Is Your Septic Tank Illegal?
Septic tank regulations might not be at the forefront of your mind, but if you own or are considering buying a property with a septic tank, it might be something you need to think about soon.
According to new regulations passed in 2015, if your septic tank discharges to surface water such as a ditch, stream, canal or river, you will have to upgrade your system to a sewage treatment plant by 1 January 2020. Alternatively, if you plan to sell your property before that date, you must upgrade the tank before the sale can be completed.
Although this won’t impact everyone, those in rural areas especially should take a look at these regulations and take action to avoid being fined. With just over a year before they come into force, here’s how you should be preparing.
What are septic tanks and sewage treatment plants?
If your house or business isn’t connected to the mains sewer then the sewage from your property will go into one of the following:
- Septic tank – An underground tank consisting of a single chamber that retains the sewage from a property for a sufficient time to allow the solids to form a sludge at the bottom of the tank. The remaining liquid flows out through an outlet pipe and soaks through the ground.
- Sewage treatment plant – A more sophisticated part-mechanical system that treats the liquid so it can be discharged directly into a stream, ditch or other watercourse, or to a soakaway for dispersal into the soil.
- A cesspool – A cesspool or cesspit is a sealed tank that merely collects the sewage and must be emptied. Cesspools must be emptied frequently using tankers to prevent problems from overflowing.
Why did the regulations change?
The new regulations called the ‘General binding rules: small sewage discharge to a surface water’, have been introduced to improve the quality of water that flows into local watercourses. Separate wastewater from within a septic tank used to be allowed to flow through a sealed pipe straight into the local watercourse such as a stream or river. However, this water is no longer considered clean enough to flow directly into the watercourse without causing pollution.
What steps do you need to take?
If you have a septic tank which releases discharge directly into the watercourse then there are two main ways you can comply with the new regulations. You can:
- Change your septic tank to a sewage treatment plant – Sewage treatment plants produce cleaner water which can be discharged straight into a watercourse.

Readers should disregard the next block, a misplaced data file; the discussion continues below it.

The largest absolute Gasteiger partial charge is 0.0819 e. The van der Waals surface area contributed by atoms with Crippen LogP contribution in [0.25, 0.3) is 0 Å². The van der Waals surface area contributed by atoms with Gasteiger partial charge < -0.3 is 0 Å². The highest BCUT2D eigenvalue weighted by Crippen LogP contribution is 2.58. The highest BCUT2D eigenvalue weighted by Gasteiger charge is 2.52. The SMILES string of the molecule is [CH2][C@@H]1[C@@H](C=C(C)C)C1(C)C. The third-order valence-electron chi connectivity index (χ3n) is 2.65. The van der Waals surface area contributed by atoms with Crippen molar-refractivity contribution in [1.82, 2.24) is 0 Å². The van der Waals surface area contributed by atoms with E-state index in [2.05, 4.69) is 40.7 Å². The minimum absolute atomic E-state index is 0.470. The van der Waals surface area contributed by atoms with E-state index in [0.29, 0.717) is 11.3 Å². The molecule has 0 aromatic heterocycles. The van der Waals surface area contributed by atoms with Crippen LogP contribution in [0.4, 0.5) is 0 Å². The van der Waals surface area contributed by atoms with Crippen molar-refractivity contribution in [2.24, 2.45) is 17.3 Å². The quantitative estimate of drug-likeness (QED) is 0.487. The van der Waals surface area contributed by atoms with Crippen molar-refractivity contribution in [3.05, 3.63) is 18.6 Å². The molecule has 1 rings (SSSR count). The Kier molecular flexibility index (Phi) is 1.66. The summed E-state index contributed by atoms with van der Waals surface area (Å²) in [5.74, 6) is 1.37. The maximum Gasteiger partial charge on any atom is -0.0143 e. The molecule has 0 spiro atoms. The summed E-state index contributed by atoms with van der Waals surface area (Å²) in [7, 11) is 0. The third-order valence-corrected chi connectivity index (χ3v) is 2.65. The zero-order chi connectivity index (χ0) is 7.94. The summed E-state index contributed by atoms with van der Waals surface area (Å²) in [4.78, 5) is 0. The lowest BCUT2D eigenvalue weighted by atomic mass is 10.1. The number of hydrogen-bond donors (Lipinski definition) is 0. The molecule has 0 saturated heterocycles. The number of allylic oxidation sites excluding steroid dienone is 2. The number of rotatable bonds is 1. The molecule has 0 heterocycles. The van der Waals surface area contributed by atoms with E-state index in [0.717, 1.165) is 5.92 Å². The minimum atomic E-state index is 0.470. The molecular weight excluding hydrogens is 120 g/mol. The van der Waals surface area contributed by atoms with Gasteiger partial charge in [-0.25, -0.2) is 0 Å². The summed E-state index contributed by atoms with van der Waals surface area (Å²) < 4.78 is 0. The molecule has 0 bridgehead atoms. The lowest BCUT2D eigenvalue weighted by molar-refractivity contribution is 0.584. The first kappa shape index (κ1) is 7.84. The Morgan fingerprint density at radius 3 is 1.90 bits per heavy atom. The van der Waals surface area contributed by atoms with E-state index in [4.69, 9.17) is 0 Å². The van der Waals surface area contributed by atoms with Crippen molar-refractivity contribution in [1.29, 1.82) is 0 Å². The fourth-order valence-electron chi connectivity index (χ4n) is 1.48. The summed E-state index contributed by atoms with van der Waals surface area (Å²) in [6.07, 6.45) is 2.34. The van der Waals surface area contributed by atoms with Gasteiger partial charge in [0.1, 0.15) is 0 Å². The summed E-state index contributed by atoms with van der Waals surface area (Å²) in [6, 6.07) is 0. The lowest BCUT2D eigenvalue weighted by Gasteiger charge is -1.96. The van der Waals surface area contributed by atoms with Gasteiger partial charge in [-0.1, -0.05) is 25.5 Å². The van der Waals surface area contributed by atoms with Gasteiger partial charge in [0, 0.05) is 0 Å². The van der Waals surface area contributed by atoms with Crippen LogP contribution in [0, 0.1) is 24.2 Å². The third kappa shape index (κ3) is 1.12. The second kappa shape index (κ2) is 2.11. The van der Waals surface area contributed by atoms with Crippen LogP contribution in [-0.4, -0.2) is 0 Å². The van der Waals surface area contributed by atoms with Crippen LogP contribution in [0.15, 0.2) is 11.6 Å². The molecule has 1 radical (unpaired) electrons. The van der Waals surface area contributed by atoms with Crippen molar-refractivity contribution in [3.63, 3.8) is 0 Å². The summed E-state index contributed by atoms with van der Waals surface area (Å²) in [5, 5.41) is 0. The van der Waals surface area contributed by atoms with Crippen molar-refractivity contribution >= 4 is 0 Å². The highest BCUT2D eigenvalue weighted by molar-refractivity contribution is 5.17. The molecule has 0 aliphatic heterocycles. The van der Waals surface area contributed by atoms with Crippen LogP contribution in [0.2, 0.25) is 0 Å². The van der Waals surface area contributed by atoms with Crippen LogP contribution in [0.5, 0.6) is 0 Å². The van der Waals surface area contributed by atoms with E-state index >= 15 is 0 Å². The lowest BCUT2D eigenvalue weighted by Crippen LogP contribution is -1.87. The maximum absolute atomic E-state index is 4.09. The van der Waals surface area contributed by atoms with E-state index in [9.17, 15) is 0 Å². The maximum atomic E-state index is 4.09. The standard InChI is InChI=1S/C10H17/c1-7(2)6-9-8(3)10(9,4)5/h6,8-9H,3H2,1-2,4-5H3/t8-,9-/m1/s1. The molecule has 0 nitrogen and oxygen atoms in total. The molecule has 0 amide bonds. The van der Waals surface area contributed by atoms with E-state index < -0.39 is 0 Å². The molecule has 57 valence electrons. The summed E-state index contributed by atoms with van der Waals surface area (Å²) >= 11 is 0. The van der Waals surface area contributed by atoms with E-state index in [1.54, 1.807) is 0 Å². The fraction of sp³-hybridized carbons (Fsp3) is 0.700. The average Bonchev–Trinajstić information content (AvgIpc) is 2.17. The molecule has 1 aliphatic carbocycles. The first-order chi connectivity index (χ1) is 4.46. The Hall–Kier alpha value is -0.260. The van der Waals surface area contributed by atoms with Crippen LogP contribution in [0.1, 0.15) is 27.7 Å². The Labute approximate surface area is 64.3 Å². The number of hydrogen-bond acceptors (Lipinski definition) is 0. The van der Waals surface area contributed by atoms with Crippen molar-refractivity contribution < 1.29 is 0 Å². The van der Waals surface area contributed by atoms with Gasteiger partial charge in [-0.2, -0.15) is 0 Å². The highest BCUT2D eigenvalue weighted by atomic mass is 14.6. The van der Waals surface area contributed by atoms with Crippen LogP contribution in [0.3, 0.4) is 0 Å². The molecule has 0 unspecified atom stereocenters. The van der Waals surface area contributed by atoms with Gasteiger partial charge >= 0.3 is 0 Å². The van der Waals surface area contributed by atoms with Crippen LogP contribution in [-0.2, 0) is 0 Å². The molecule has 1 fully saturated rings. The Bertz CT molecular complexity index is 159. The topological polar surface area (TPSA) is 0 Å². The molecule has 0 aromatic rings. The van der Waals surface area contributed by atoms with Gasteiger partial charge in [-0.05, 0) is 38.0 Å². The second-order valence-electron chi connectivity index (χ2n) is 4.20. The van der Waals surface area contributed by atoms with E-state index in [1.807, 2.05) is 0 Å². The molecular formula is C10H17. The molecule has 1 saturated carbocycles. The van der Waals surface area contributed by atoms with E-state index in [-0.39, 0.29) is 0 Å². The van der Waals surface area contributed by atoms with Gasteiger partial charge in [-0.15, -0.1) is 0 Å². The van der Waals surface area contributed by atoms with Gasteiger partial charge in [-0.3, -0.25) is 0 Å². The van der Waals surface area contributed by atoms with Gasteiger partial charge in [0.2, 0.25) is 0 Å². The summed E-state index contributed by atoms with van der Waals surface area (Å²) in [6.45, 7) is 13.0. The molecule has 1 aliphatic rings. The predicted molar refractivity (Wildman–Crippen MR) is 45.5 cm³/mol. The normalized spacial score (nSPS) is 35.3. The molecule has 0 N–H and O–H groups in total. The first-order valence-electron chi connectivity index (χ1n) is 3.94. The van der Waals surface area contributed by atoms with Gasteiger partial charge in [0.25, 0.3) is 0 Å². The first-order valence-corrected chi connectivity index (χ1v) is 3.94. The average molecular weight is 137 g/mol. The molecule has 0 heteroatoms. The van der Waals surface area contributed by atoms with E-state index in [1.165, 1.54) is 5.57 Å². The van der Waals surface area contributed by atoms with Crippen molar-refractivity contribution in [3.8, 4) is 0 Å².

- Install a drainage field or soakaway system – This takes the discharge from your septic tank and disperses it safely into the ground without causing pollution.
A drainage field is a series of rigid pipes with holes which are placed in trenches and over drainage stones. The septic discharge trickles through the holes and into the ground where it is treated by the soil bacteria.
The other option is to install a soakaway system. You can only use a soakaway system if you apply for a permit from the Environment Agency. They will assess the risk to groundwater at your site and determine whether it’s safe to use one.
You must also apply for a permit if you release septic tank discharge:
- To a well, borehole or other deep structure
- More than 2 cubic metres (2,000 litres) per day
- In a groundwater source protection zone (SPZ1)
To install a new system you must have planning permission and building regulations approval. You can apply retrospectively for both, although you do not need to do so if your system was installed before 1 January 2015.
How can you maintain your septic tank?
To be compliant with the new regulations, you must also ensure your septic tank is regularly cleaned, maintained and emptied before it exceeds its maximum capacity. The tanker company you use to empty the tank must be a registered waste company. You should also check for and repair faults such as:
- Cracked pipes
- Blocked pipes
- Drainage field problems such as soggy areas of ground or ‘pooling’ around the tank or soakaway
Expert septic tank and sewage treatment plant assistance
At Anglia Drain Doctor, we can advise on the installation of sewage treatment plants and provide septic tank cleaning, maintenance and emptying services to keep you compliant. To find out more, please get in touch with our team today.